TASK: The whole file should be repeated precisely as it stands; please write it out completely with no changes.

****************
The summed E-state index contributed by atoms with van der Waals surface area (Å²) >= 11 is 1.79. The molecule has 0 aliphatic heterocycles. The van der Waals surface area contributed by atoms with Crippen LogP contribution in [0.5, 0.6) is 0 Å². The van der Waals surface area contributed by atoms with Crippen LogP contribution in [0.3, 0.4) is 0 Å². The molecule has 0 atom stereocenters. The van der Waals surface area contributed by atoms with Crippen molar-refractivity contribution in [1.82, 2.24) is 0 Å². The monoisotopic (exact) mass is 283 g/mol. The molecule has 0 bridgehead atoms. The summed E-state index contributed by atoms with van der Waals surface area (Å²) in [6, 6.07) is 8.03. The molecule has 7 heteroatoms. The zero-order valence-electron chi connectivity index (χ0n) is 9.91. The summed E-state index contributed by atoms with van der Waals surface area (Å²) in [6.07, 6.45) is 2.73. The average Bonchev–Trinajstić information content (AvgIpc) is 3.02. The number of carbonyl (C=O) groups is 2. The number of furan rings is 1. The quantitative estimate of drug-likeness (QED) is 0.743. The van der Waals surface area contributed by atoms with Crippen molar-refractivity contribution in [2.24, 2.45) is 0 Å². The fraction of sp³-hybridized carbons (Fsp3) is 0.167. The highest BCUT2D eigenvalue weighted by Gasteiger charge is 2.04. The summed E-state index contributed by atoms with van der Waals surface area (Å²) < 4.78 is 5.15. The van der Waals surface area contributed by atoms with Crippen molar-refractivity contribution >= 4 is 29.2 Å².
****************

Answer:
The summed E-state index contributed by atoms with van der Waals surface area (Å²) >= 11 is 1.79. The molecule has 0 aliphatic heterocycles. The van der Waals surface area contributed by atoms with Crippen LogP contribution in [0.5, 0.6) is 0 Å². The van der Waals surface area contributed by atoms with Crippen LogP contribution in [0.3, 0.4) is 0 Å². The molecule has 0 atom stereocenters. The van der Waals surface area contributed by atoms with Crippen molar-refractivity contribution in [1.82, 2.24) is 0 Å². The monoisotopic (exact) mass is 283 g/mol. The molecule has 0 bridgehead atoms. The summed E-state index contributed by atoms with van der Waals surface area (Å²) in [6, 6.07) is 8.03. The molecule has 7 heteroatoms. The zero-order valence-electron chi connectivity index (χ0n) is 9.91. The summed E-state index contributed by atoms with van der Waals surface area (Å²) in [6.07, 6.45) is 2.73. The average Bonchev–Trinajstić information content (AvgIpc) is 3.02. The number of carbonyl (C=O) groups is 2. The number of furan rings is 1. The quantitative estimate of drug-likeness (QED) is 0.743. The van der Waals surface area contributed by atoms with Crippen molar-refractivity contribution in [2.24, 2.45) is 0 Å². The fraction of sp³-hybridized carbons (Fsp3) is 0.167. The highest BCUT2D eigenvalue weighted by Gasteiger charge is 2.04. The summed E-state index contributed by atoms with van der Waals surface area (Å²) < 4.78 is 5.15. The van der Waals surface area contributed by atoms with Crippen molar-refractivity contribution >= 4 is 29.2 Å².